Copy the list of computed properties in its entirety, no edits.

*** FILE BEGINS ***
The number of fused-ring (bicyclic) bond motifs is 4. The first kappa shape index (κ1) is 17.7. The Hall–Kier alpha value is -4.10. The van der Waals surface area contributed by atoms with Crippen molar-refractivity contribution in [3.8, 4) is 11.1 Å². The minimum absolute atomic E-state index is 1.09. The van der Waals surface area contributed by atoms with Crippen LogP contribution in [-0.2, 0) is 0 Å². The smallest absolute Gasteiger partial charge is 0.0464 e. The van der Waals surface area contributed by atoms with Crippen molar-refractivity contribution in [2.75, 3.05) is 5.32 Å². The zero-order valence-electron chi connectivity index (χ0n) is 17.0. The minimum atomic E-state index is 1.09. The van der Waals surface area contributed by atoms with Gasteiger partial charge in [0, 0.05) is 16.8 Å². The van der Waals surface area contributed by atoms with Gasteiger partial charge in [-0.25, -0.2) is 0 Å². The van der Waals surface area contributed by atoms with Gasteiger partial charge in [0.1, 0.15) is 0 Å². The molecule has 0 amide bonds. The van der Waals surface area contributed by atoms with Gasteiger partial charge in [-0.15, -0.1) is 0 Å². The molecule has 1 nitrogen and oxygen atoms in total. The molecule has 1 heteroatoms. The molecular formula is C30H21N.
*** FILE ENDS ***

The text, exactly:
The number of fused-ring (bicyclic) bond motifs is 4. The first kappa shape index (κ1) is 17.7. The Hall–Kier alpha value is -4.10. The van der Waals surface area contributed by atoms with Crippen molar-refractivity contribution in [3.8, 4) is 11.1 Å². The minimum absolute atomic E-state index is 1.09. The van der Waals surface area contributed by atoms with Crippen LogP contribution in [-0.2, 0) is 0 Å². The smallest absolute Gasteiger partial charge is 0.0464 e. The van der Waals surface area contributed by atoms with Crippen molar-refractivity contribution in [2.75, 3.05) is 5.32 Å². The zero-order valence-electron chi connectivity index (χ0n) is 17.0. The minimum atomic E-state index is 1.09. The van der Waals surface area contributed by atoms with Gasteiger partial charge in [0, 0.05) is 16.8 Å². The van der Waals surface area contributed by atoms with Gasteiger partial charge in [-0.25, -0.2) is 0 Å². The van der Waals surface area contributed by atoms with Gasteiger partial charge in [0.1, 0.15) is 0 Å². The molecule has 0 amide bonds. The van der Waals surface area contributed by atoms with Gasteiger partial charge in [-0.15, -0.1) is 0 Å². The molecule has 1 nitrogen and oxygen atoms in total. The molecule has 1 heteroatoms. The molecular formula is C30H21N.